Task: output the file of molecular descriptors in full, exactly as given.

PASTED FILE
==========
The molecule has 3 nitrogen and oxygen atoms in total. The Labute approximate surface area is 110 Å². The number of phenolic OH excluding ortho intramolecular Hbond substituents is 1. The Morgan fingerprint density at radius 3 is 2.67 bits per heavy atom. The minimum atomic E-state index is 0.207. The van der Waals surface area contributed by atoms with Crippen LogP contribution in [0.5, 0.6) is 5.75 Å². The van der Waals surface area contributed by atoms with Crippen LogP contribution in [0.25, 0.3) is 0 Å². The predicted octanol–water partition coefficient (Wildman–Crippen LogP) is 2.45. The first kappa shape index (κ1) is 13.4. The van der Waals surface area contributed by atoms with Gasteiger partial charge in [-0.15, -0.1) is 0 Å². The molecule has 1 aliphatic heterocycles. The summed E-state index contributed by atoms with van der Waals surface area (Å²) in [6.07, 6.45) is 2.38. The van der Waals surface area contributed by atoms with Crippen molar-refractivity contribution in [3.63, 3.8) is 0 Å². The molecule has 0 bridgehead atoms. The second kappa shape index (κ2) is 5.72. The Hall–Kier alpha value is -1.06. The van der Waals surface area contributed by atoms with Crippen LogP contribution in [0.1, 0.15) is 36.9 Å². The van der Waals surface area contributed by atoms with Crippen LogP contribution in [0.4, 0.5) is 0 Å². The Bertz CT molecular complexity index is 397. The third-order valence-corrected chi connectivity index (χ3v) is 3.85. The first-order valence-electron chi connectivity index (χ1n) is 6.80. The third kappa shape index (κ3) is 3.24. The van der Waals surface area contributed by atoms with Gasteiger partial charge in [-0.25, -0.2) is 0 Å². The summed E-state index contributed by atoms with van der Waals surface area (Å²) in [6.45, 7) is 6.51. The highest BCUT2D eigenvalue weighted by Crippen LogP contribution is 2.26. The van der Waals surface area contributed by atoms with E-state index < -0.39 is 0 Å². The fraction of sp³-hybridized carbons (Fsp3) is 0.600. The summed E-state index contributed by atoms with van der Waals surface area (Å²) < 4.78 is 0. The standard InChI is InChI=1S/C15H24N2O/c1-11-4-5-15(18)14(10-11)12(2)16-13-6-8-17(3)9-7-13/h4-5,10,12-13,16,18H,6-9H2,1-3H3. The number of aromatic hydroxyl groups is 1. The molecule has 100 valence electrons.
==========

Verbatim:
The molecule has 3 nitrogen and oxygen atoms in total. The Labute approximate surface area is 110 Å². The number of phenolic OH excluding ortho intramolecular Hbond substituents is 1. The Morgan fingerprint density at radius 3 is 2.67 bits per heavy atom. The minimum atomic E-state index is 0.207. The van der Waals surface area contributed by atoms with Crippen LogP contribution in [0.5, 0.6) is 5.75 Å². The van der Waals surface area contributed by atoms with Crippen LogP contribution in [0.25, 0.3) is 0 Å². The predicted octanol–water partition coefficient (Wildman–Crippen LogP) is 2.45. The first kappa shape index (κ1) is 13.4. The van der Waals surface area contributed by atoms with Gasteiger partial charge in [-0.15, -0.1) is 0 Å². The molecule has 1 aliphatic heterocycles. The summed E-state index contributed by atoms with van der Waals surface area (Å²) in [6.07, 6.45) is 2.38. The van der Waals surface area contributed by atoms with Crippen molar-refractivity contribution in [3.63, 3.8) is 0 Å². The molecule has 0 bridgehead atoms. The second kappa shape index (κ2) is 5.72. The Hall–Kier alpha value is -1.06. The van der Waals surface area contributed by atoms with Crippen LogP contribution in [0.1, 0.15) is 36.9 Å². The van der Waals surface area contributed by atoms with Crippen LogP contribution in [0.4, 0.5) is 0 Å². The Bertz CT molecular complexity index is 397. The third-order valence-corrected chi connectivity index (χ3v) is 3.85. The first-order valence-electron chi connectivity index (χ1n) is 6.80. The third kappa shape index (κ3) is 3.24. The van der Waals surface area contributed by atoms with Gasteiger partial charge in [-0.25, -0.2) is 0 Å². The summed E-state index contributed by atoms with van der Waals surface area (Å²) in [6.45, 7) is 6.51. The highest BCUT2D eigenvalue weighted by Crippen LogP contribution is 2.26. The van der Waals surface area contributed by atoms with E-state index < -0.39 is 0 Å². The fraction of sp³-hybridized carbons (Fsp3) is 0.600. The summed E-state index contributed by atoms with van der Waals surface area (Å²) < 4.78 is 0. The standard InChI is InChI=1S/C15H24N2O/c1-11-4-5-15(18)14(10-11)12(2)16-13-6-8-17(3)9-7-13/h4-5,10,12-13,16,18H,6-9H2,1-3H3. The number of aromatic hydroxyl groups is 1. The molecule has 100 valence electrons.